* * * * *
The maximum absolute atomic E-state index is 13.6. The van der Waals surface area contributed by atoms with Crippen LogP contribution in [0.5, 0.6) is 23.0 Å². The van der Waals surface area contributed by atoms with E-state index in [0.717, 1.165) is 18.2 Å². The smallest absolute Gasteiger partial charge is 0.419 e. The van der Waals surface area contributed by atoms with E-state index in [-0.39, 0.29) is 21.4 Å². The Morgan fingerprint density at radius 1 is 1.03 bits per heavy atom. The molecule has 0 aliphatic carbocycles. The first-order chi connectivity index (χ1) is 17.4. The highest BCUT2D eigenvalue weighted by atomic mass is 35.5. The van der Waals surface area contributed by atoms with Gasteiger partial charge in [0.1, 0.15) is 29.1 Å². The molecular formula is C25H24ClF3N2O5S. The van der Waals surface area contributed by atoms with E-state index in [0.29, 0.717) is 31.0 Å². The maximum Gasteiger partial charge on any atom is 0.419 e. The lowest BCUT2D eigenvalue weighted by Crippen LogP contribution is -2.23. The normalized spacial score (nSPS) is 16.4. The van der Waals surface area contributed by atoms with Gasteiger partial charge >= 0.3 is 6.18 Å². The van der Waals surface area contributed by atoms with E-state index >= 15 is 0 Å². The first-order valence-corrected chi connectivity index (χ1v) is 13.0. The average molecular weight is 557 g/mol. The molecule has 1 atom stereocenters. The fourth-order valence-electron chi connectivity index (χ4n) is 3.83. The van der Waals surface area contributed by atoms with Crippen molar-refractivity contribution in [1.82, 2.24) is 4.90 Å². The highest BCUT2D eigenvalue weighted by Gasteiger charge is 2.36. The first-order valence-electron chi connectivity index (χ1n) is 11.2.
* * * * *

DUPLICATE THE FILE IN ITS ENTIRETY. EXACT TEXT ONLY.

The maximum absolute atomic E-state index is 13.6. The van der Waals surface area contributed by atoms with Crippen LogP contribution in [0.5, 0.6) is 23.0 Å². The van der Waals surface area contributed by atoms with E-state index in [0.717, 1.165) is 18.2 Å². The smallest absolute Gasteiger partial charge is 0.419 e. The van der Waals surface area contributed by atoms with E-state index in [-0.39, 0.29) is 21.4 Å². The Morgan fingerprint density at radius 1 is 1.03 bits per heavy atom. The molecule has 0 aliphatic carbocycles. The first-order chi connectivity index (χ1) is 17.4. The highest BCUT2D eigenvalue weighted by atomic mass is 35.5. The van der Waals surface area contributed by atoms with Gasteiger partial charge in [0.1, 0.15) is 29.1 Å². The molecular formula is C25H24ClF3N2O5S. The van der Waals surface area contributed by atoms with E-state index in [0.29, 0.717) is 31.0 Å². The maximum Gasteiger partial charge on any atom is 0.419 e. The lowest BCUT2D eigenvalue weighted by Crippen LogP contribution is -2.23. The normalized spacial score (nSPS) is 16.4. The van der Waals surface area contributed by atoms with Gasteiger partial charge >= 0.3 is 6.18 Å². The van der Waals surface area contributed by atoms with E-state index >= 15 is 0 Å². The first-order valence-corrected chi connectivity index (χ1v) is 13.0. The average molecular weight is 557 g/mol. The molecule has 1 atom stereocenters. The fourth-order valence-electron chi connectivity index (χ4n) is 3.83. The van der Waals surface area contributed by atoms with Crippen molar-refractivity contribution in [1.82, 2.24) is 4.90 Å². The highest BCUT2D eigenvalue weighted by Gasteiger charge is 2.36. The first-order valence-electron chi connectivity index (χ1n) is 11.2.